The Israelites were commanded to cover the Ark of the Covenant with cloth dyed blue and to tie techelet threads to the corners of their garments. Items on display include dyed cloth fragments – 2,000 years old – found in the caves of the Judean Desert and at Masada; the crown of a Mesopotamian deity, embedded with lapis lazuli, the gemstone that appears to have been the significant ancient blue gemstone rather than today’s sapphire; and artifacts indicating the presence of the purple dye industry on Israel’s northern Mediterranean coast. These include punctured Murex trunculus snail shells excavated at Tel Shikmona and dating back to the 10th-7th centuries BCE. Co-curator Yehuda Kaplan theorized that the Philistines, known as the People of Purple, colonized the area for the snails necessary for the lucrative purple dye pigment.
“The exhibition looks at the magnificence of the color blue in the ancient world and ties the blue threads mentioned in the Bible and extra-biblical texts to the very design of the flag of the State of Israel today, as it celebrates its 70th anniversary,” museum director Amanda Weiss summed up.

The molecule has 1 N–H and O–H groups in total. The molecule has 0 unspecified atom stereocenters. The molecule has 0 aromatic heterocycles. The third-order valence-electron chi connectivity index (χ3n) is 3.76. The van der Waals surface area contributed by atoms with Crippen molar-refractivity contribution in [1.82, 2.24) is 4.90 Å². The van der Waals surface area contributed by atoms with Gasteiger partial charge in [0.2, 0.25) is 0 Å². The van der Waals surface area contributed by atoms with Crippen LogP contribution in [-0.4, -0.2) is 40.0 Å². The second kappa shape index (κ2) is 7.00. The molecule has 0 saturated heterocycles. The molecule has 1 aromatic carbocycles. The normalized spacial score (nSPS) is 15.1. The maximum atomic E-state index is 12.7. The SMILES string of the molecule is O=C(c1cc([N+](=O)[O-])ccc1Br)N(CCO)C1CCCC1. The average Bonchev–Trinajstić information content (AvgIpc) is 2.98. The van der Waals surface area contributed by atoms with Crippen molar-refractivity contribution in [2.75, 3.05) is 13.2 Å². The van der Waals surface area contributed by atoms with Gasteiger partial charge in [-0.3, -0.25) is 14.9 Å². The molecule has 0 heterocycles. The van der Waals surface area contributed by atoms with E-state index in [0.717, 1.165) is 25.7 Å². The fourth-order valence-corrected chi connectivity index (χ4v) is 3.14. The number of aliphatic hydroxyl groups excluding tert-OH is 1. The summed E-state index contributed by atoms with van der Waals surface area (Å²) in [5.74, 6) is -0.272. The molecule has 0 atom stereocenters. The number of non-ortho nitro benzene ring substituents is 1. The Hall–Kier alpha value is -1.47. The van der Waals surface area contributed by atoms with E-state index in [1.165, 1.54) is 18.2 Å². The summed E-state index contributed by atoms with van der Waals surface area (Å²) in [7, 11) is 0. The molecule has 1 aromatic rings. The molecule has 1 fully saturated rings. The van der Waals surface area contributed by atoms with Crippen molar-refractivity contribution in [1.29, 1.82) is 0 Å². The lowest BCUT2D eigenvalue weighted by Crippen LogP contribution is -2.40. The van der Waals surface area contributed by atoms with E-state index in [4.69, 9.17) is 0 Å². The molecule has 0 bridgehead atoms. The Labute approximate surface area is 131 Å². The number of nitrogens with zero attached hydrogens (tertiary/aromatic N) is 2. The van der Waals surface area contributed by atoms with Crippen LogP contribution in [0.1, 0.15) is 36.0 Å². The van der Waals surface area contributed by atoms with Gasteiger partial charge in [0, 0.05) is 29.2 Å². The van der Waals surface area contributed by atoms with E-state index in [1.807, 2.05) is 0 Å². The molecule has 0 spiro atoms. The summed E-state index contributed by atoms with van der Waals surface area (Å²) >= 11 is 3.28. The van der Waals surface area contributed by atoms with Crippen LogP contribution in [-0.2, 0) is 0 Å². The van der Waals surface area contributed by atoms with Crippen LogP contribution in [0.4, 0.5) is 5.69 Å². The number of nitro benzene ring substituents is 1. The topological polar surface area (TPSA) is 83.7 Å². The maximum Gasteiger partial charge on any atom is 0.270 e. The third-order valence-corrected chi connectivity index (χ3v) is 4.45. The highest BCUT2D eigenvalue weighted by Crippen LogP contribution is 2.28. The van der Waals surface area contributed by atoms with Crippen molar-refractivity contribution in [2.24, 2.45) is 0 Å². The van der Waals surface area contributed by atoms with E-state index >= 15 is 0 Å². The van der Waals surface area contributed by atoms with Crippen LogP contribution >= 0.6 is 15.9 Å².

For the press tour, the museum arranged a demonstration by the Ptil Tekhelet organization which aims to promote ritual blue fringes created in what it believes is the ancient traditional way. This involves using the “blood” of the “hilazon,” a powder made from the crushed and dried glands of the Murex trunculus sea-snail. Watching the yellow liquid change the color of dyed wool to purple and blue when exposed to sunlight and air was fascinating (although the appalling smell could be the snail’s ultimate revenge).
Ptil Tehkelet founder Baruch Sterman, co-author of the book The Rarest Blue, briefly described the research by rabbis, scientists and archeologists that led to what he believes is the identification of Murex trunculus as the source of the biblical blue.
Asked why the knowledge of how to prepare the dye disappeared some 1,300 years ago, he answered “Follow the money.” In Roman times, the industry came under imperial control and only Roman dye houses were permitted to operate, on pain of death. Talk about something to dye or die for.
It’s a lot of hassle for a tassel, but the significance of the blue ritual fringes hasn’t faded in time. The original blue-and-white flag flown outside the United Nations in May 1949 upon Israel’s acceptance as a member state is also on display. Once in a blue moon, the UN gets it right instead of screaming blue murder every time Israel is forced to defend itself.